The QD sling socket is both a way to carry the P50 and a useful support for aiming. If you use a bungee-type sling locked into the socket and adjust the sling so it tensions when you press your hands forward while holding the P50, the sling provides some added stability. Yes, this is the technique the Special Air Service (SAS) developed for use with the H&K MP5, half a century ago.
I did not perform accuracy testing this way, but rather tested the P50 while sitting at a shooting bench and resting it on sandbags. For that, I mounted an Aimpoint Micro T1, which, while not the most compact red-dot optic to be found (although it’s close to it for a non-slide-mounted sight) it was handy, worked like a charm and it allowed me to wring out more accuracy from the P50.
The P50 came with two 50-round magazines, and loading them is another learning experience. The magazine holds the rounds horizontally, and at a right angle to the axis of the bore. The feed ramp built into the magazine (in the circular boss on one end) spirals each cartridge up and into line with the chamber. To load, the first round is done normally: press it down into the feed lips and push it back until it stops. Just remember the correct orientation: bullet tip pointed down the length of the magazine. The second round won’t be as easy, and the third will seem impossible—if you follow the same pattern. Instead, take every round after the first one and press the base of that cartridge straight down onto the cartridge in the feed lips, on the neck. When you press, you’ll see the already-loaded round snap over to half the rotation point. You can now, while maintaining pressure, tilt the round you are loading down into line with the feed lips and press it back. Repeat until the magazine is full. The normal method of loading a pistol magazine does not offer the leverage the P50 magazine requires to press rounds down the spiral ramp inside the magazine, so you have to learn new skills.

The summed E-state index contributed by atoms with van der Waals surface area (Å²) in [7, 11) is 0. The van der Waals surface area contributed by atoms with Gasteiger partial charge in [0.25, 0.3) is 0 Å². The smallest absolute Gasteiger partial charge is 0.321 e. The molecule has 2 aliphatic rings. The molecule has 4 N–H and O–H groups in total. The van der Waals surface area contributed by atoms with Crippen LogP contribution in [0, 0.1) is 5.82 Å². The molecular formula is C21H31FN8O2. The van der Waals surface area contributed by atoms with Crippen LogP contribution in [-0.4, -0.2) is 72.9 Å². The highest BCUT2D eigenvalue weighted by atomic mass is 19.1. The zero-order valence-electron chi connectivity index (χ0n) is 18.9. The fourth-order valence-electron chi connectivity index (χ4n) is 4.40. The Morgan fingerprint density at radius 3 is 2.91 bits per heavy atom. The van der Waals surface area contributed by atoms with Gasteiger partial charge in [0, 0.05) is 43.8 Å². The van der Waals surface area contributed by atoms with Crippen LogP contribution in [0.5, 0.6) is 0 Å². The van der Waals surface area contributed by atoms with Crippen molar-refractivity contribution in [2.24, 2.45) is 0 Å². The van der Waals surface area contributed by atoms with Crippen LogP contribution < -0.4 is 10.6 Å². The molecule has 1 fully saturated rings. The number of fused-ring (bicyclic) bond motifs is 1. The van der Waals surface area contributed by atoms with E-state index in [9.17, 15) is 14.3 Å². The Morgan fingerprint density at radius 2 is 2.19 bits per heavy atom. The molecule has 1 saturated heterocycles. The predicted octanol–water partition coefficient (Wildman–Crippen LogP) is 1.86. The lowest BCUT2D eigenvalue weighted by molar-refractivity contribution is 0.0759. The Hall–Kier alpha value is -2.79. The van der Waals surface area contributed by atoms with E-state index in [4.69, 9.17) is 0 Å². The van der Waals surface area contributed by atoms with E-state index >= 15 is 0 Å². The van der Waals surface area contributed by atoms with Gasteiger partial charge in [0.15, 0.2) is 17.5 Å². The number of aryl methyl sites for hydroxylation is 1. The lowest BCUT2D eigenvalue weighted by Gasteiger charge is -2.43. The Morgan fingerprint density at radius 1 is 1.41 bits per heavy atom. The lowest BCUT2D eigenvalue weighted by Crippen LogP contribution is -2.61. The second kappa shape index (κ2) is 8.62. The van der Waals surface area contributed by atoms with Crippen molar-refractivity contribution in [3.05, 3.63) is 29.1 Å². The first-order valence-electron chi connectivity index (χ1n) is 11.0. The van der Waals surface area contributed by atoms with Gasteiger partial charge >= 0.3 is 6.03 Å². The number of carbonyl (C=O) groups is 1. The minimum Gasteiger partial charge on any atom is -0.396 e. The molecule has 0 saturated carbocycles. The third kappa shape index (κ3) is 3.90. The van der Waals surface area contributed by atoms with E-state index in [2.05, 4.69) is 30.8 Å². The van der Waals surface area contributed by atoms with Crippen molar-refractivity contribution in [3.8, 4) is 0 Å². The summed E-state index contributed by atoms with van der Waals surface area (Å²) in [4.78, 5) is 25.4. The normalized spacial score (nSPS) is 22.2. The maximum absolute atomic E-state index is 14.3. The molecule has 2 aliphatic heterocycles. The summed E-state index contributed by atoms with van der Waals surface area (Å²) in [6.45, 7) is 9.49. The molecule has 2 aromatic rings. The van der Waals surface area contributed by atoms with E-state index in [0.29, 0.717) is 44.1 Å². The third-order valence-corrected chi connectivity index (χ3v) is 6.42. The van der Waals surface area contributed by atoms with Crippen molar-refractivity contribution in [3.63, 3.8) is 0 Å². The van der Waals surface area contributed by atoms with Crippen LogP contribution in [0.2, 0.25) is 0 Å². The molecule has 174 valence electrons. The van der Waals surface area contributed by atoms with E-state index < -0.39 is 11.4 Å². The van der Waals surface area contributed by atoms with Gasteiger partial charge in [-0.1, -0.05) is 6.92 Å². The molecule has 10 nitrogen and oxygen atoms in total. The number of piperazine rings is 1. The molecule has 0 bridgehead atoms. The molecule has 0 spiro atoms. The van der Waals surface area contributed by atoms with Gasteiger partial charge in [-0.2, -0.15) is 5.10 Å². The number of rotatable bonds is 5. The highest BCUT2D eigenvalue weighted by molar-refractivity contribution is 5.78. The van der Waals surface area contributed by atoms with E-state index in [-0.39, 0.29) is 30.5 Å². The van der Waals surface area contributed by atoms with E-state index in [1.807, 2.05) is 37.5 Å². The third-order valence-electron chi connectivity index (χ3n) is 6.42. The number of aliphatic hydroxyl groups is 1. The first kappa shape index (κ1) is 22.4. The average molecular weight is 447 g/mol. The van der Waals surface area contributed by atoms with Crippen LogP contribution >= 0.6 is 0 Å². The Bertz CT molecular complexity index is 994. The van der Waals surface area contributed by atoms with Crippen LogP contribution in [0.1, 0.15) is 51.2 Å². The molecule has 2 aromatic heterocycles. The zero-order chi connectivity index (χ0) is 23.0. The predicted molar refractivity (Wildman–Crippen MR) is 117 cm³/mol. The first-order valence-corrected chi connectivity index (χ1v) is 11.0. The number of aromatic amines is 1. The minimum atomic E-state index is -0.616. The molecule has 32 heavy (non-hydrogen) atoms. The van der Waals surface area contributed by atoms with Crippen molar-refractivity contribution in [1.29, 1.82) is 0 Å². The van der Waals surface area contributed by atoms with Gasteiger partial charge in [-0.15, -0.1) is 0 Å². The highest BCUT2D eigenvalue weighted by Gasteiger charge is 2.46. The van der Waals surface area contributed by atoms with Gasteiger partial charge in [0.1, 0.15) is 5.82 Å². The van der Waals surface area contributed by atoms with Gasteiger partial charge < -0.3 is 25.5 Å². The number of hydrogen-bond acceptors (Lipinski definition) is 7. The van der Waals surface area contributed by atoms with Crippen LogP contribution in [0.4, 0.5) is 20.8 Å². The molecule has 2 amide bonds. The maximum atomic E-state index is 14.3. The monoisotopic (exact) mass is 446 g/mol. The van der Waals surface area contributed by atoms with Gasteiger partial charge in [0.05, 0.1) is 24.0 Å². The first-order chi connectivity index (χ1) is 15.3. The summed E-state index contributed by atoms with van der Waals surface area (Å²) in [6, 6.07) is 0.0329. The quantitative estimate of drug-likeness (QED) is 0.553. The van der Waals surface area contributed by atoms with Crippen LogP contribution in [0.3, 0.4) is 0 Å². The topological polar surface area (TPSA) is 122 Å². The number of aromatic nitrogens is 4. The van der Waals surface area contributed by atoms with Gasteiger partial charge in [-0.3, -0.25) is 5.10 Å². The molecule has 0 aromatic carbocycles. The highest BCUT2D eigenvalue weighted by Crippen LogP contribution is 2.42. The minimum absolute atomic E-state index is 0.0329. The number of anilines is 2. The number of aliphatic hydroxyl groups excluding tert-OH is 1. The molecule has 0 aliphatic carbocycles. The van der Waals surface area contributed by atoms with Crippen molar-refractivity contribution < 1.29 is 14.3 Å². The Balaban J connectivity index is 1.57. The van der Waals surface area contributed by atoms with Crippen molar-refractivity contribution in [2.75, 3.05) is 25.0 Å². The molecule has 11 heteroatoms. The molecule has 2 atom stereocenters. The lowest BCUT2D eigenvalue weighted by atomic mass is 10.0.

On top, the P50 has a full-length Picatinny rail with plenty of room to mount whatever optic you choose. Matching it on the bottom of the receiver is a shorter rail for a light or laser.
With a nearly 10-inch barrel, the P50 offers a significant boost in velocity over the much shorter barrel of other 5.7×28 mm pistols. The muzzle is threaded for a suppressor, and comes with a thread protector installed. As the 5.7 round depends on velocity for its effectiveness, this is a good thing. With a boost of some 250 to 325 fps, depending on the ammunition used, the P50 delivers more energy than smaller pistols.
And there’s the crux of the P50: size. Yes, it is not overly heavy for its size, but it is rather bulky for a handgun. However, that bulk gains you two advantages: added velocity and extra capacity. Besides being grand fun on the range (and a magnet to other shooters on the line) what is the P50 for? I can see it as a cracking-good home-defense tool. With the bungee sling and a light/laser combo mounted on the lower rail, it offers a light, relatively compact (much more so than a rifle or shotgun) defensive firearm, with plenty of capacity and light recoil. Even with a 40-grain bullet exiting the muzzle at speeds in excess of 2,000 fps, recoil is no big deal.
At $200 or $800 less than either of the original FN 5.7s, and not quite $200 more than the Ruger-57 (which offers a “mere” 20-round magazine), the Kel-Tec P50 is perfectly positioned to be a serious competitor to both lines. Once ammunition is actually available again, we can all get back to practice. And with the P50, practice will be fun.